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 Post subject: The Burnley Case
PostPosted: Tue Sep 25, 2007 3:47 pm 
Spider Lady
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The Times,
Tuesday, Mar 15, 1825

The Burnley Case
(From the Manchester Guardian)

We shortly alluded, in our last, to a report, which was at that time in general circulation here, that "an extensive calico-manufacturer, in Burnley, had, in a sudden fit of passion, occasioned by some angry words with his wife, struck her a violent blow on the head, in consequence of which she died in a few hours afterwards. The verdict of the coroner's jury" we added, "we had not then heard."-We now find that it did not criminate the husband; but was to the effect that his wife had "died by suffocation." This case coupled with the finding of the jury, having excited an intense degree of interest here, we proceed to lay before our readers such of the facts connected with it as have come to our knowledge. Mr. John Roberts, the husband of the deceased lady, is, we have already stated, an extensive calico manufacturer at Burnley; and, on the night of Monday week, had been attending a sale of some real property belonging to a bankrupt's estate for which he was assignee. It was very late, we believe one or two in the morning, before the sale was concluded; and after that, some of the parties who had been engaged in it took supper, and sat enjoying themselves for a considerable time. At length the hour approached at which the market coaches for manchester quit Burnley; and Mr. Roberts, not intending to go to Manchester that day, said to the persons with whom he was sitting, that he would go and see the folks set off for the market. He did so; and after taking some more liquor, went to bed, we believe, at the public house whence the coaches start. He was called up again in an hour or two (it being known that he had an engagement to go some distance into the country on business), and went home. When he got there, he ordered breakfast, and (as was natural, after he had been out all nihgt) was not received by Mrs. Roberts in the most gracious manner. He found fault either with his breakfats, or with its not being ready so soon as he wished; and Mrs. Roberts, who was somewhat disturbed, told him he had better go and get his breakfast where he had been staying all night. This observation irritated him; other hasty language took place, and it is admitted that he so far forgot himself as to proceed from words to blows. As to how often, or with what violence, he struck his wife, we have heard different reports; but we understand it was proved on the inquest, that there was considerable discolouration under one ear, upon, or about, the jugular vein. To return, however;-After this (to say the least) very unmanly behaviour towards his wife, Mr. Roberts set out on his journey; we believe about ten o'clock. Some short time afterwards, Mrs. Daniel Spencer, the wife of a brother of Mrs. Roberts, accidentally calling on that lady, found her in great distress, and very unwell. On being asked what was the matter, she recounted the ill-usage which she had received from her husband; and we are assured, spoke very strongly both with respect to it, and with respect to her apprehensions as to the result. Be this as it may, she was advised immediately to send for a doctor, who, as is stated to us, on seeing the patient, immediately declared the case to be a serious one, ordered her to go to her bed-room, and attempted to bleed her, in which, on a second attempt, he succeeded. Mrs. Roberts, however, complained of a difficulty of swallowing, and asked for water; and whilst her sister-in-law was gone to get some, fell down upon the floor. She was immediately lifted on to the bed, where shortly afterwards she expired. An inquest was held on the body, on the evening of Thursday week, at Burnley, when, the head and throat of the deceased having been opened and examined, two medical men-the gentleman who had attended to her decease, and another, (who, however we believe, had not seen the body, but formed his opinion from the evidence given by the other, as to its appearance)-distinctly swore, that in their judgment, the blow or blows she had received under the ear (the only mortal part where she appeared to have been struck) were not the cause of her death. We have not seen any professional statement, or indeed heard any very intelligible account of the appearance of the parts examined; but so far as we can understand the case, Mrs. Roberts had what is commonly called a full neck and there were discovered on the examination some marks of disease, such as might naturally be expected under such circumstances. About two ounces of extravasated blood were found; and the proximate cause of death was stated to be violent excitement and passion, which having occasioned the rupture of a blood vessel, had terminated in suffocation. Under these circumstances, the jury returned the verdict we have already mentioned: This verdict, or at least the motives of the jury in delivering it, it is far from our intention to ??: but it is a fact [there is a crease in the paper here, some lines do not make sense but look like they follow on] painful, though not surprising that it has given deep and ext?? dissatisfaction. In our judgment, there is not the slightest ground for any suspicion of unfairness; the coroner, Mr. Hargreaves, is a gentleman of the highest respectability, and the jury consisted, as we are well assured, or persons as free from any apparent taint of partiality or dependence as any that could have been selected. The public dissatisfaction at their verdict may, nevertheless, be easily accounted for. In Burnley, where an inquest - one, at least, which excites any interest - is of very rare occurrence, the people are scarcely aware that the coroner's court is an open one; consequently, we believe (though we do not hear that any body was actually kept out) no persons except the witnesses, and those officially connected with the inquiry - not even any relatives of the deceased - were present. Under these circumstances, taking into account also the well-known and admitted facts of the case, and how much the verdict is at variance with what was universally expected, there is not felt at Burnley that confidence in the integrity of the proceedings which, we may safely aver, that publicity, beyond any other possible contrivance, avails to inspire. As the case stands, it is asserted that all the witnesses who could have given important testimony were not brought forward; and that of some of those who were examined, the evidence was not fully gone into.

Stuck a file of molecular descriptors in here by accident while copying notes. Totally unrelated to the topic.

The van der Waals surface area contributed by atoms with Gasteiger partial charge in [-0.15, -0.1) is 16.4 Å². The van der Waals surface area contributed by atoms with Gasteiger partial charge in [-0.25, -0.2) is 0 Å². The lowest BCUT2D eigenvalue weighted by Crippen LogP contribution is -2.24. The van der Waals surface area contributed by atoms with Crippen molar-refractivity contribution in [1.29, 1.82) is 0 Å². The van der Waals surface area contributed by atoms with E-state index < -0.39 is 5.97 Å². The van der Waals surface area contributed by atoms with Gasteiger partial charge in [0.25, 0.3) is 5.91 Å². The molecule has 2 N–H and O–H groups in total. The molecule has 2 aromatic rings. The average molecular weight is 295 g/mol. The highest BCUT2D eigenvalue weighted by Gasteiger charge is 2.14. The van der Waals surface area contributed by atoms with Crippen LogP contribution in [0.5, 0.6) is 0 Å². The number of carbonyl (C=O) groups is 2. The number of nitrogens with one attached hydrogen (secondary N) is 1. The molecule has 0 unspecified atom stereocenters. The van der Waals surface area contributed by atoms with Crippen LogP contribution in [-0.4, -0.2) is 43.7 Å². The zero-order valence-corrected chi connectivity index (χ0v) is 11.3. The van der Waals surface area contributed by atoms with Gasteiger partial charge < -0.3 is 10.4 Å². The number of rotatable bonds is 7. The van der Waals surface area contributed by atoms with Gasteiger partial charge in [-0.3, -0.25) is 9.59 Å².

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PostPosted: Tue Sep 25, 2007 4:36 pm 
Computer Whizz
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And all because she didn't do breakfast to his liking, after he had been out all night. Poor woman, what did she have to put up with?

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PostPosted: Wed Sep 26, 2007 8:07 am 
Spider Lady
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It makes you wonder doesn't it.
I like these articles, I think they gave an insight into the lives people led and the things they had to put up with.

I wonder when this type of behaviour started to change? I don't mean the beatings (we all know that still goes on in some households) but that a woman is there to serve her man.
When they were both working, my Mum thought there should be a meal ready to be put on the table the minute my Dad walked through the door from work.

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PostPosted: Wed Sep 26, 2007 2:44 pm 
Computer Whizz
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I think these articles are brilliant, an insight into the "good old days"????
This behaviour changed in the 60's, women's lib and all that. I don't think they would have dared change before that, I believe that kind of behaviour to have been the norm in most households------like to see it tried now. :wink: